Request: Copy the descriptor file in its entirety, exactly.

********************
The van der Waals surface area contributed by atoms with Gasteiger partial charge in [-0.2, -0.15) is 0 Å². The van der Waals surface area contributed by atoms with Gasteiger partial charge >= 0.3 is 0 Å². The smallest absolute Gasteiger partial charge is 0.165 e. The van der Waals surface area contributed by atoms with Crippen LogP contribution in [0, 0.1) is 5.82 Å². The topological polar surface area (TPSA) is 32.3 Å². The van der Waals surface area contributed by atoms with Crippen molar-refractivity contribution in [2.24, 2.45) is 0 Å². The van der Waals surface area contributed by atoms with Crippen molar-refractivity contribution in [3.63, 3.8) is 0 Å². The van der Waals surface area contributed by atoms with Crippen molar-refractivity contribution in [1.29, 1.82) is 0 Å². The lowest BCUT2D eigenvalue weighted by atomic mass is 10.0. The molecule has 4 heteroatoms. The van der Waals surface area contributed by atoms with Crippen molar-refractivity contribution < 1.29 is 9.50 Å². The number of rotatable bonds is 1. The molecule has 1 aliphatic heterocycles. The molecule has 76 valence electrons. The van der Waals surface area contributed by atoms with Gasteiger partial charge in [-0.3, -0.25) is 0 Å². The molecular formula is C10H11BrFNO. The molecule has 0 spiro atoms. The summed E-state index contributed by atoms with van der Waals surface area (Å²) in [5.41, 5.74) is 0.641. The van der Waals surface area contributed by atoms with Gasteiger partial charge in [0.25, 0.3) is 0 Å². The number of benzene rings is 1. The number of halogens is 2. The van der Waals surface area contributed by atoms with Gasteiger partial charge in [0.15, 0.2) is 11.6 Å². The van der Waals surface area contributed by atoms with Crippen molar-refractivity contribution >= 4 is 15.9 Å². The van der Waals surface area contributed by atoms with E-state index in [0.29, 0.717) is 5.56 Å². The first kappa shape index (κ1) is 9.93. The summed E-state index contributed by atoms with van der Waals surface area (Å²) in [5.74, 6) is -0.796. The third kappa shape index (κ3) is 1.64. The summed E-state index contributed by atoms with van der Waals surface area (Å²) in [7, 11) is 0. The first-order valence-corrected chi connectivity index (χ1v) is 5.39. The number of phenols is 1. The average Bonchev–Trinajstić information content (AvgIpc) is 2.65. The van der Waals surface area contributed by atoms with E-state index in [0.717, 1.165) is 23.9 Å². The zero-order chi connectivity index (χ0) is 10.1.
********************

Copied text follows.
The van der Waals surface area contributed by atoms with Gasteiger partial charge in [-0.2, -0.15) is 0 Å². The van der Waals surface area contributed by atoms with Gasteiger partial charge >= 0.3 is 0 Å². The smallest absolute Gasteiger partial charge is 0.165 e. The van der Waals surface area contributed by atoms with Crippen LogP contribution in [0, 0.1) is 5.82 Å². The topological polar surface area (TPSA) is 32.3 Å². The van der Waals surface area contributed by atoms with Crippen molar-refractivity contribution in [2.24, 2.45) is 0 Å². The van der Waals surface area contributed by atoms with Crippen molar-refractivity contribution in [3.63, 3.8) is 0 Å². The van der Waals surface area contributed by atoms with Crippen molar-refractivity contribution in [1.29, 1.82) is 0 Å². The lowest BCUT2D eigenvalue weighted by atomic mass is 10.0. The molecule has 4 heteroatoms. The van der Waals surface area contributed by atoms with Crippen molar-refractivity contribution < 1.29 is 9.50 Å². The number of rotatable bonds is 1. The molecule has 1 aliphatic heterocycles. The molecule has 76 valence electrons. The van der Waals surface area contributed by atoms with Gasteiger partial charge in [-0.3, -0.25) is 0 Å². The molecular formula is C10H11BrFNO. The molecule has 0 spiro atoms. The summed E-state index contributed by atoms with van der Waals surface area (Å²) in [5.41, 5.74) is 0.641. The van der Waals surface area contributed by atoms with Gasteiger partial charge in [0.25, 0.3) is 0 Å². The number of benzene rings is 1. The number of halogens is 2. The van der Waals surface area contributed by atoms with Gasteiger partial charge in [0.15, 0.2) is 11.6 Å². The van der Waals surface area contributed by atoms with Crippen molar-refractivity contribution >= 4 is 15.9 Å². The van der Waals surface area contributed by atoms with E-state index in [0.29, 0.717) is 5.56 Å². The first kappa shape index (κ1) is 9.93. The summed E-state index contributed by atoms with van der Waals surface area (Å²) in [5.74, 6) is -0.796. The third kappa shape index (κ3) is 1.64. The summed E-state index contributed by atoms with van der Waals surface area (Å²) in [7, 11) is 0. The first-order valence-corrected chi connectivity index (χ1v) is 5.39. The number of phenols is 1. The average Bonchev–Trinajstić information content (AvgIpc) is 2.65. The van der Waals surface area contributed by atoms with E-state index in [0.717, 1.165) is 23.9 Å². The zero-order chi connectivity index (χ0) is 10.1.